• Eleventh and 12th grades will be 100% remote.

Exceptions include:

• Students in self-contained special education classes will attend school four days a week, regardless of grade, said Kim Lybolt, Director of Student Services

• Students in Questar III BOCES programs will follow their program’s model

• Students whose parents or guardians request they study 100% online will follow the Virtual School Option, Dr. Suttmeier said.

Most students slated for some in-person classes are to start the school year online. Pre-kindergarten, kindergarten, 6th grade, and 9th grade are to have their first in-person classes the week of September 14. First, 2nd, 7th, and 10th grade are to have their first in-person classes the week of September 21. Third, 4th, 5th, and 8th graders are to have their first in-person classes the week of September 28.

Students, faculty, and staff will have their temperature taken daily, said Business Administrator Jesse Boehme. Anyone with a temperature 100 or greater “must go home.” Children with elevated temperatures will be sent to an isolation room until a parent or guardian can pick them up.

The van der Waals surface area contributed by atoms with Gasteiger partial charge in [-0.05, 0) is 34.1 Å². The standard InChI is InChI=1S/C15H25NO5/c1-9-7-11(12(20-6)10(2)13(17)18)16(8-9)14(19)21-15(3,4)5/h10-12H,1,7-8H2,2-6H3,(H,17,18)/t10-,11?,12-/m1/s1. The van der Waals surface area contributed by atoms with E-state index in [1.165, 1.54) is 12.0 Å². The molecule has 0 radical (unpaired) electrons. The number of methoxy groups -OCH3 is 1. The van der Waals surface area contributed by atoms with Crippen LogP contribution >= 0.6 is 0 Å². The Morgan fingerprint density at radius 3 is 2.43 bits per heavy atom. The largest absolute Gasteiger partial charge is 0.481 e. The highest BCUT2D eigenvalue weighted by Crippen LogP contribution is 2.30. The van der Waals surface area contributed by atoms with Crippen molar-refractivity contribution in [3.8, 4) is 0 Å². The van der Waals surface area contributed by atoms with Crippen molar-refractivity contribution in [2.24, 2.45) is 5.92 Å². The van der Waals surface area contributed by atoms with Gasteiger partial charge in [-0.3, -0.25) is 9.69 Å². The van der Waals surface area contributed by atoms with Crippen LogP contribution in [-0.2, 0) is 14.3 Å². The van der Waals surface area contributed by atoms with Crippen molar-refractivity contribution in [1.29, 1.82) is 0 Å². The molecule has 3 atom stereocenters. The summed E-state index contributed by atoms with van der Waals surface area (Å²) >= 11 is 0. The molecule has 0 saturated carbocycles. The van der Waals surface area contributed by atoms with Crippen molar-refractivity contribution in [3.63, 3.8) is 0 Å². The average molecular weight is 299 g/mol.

In school, Mr. Boehme said that except for students with a medical excuse, students will have to wear a face covering, except when eating and during short regular “mask breaks.”

Breakfast and lunch are likely to be served and eaten in classrooms. However, each building will set its own meals policy. There will be no sharing of food or drink except among children who live in the same household.

Buses are limited to 22 riders, with designated seats. Only students who live together will be able to sit together.

Assistant Superintendent of School Improvement April Prestipino said that some educational standards were relaxed during last spring’s shut down, but for this year the “state Education Department has made it clear that everything has to be taught,” and students will be graded by the standards. Attendance will be important. The state has yet to announce the content and form of standard assessment tests.

The District will provide its mandated services, including for English language learners.

Dr. Suttmeier said that the shape of high school sports is in the hands of school athletic associations.

Ms. Prestipino said that art, music, and physical education would be “worked into school as we get better at getting students in.”

Dr. Suttmeier said that initially the 100% online option would offer fewer elective courses. Further plans will come when “we see how many” families choose the all virtual model and how many choose the hybrid model.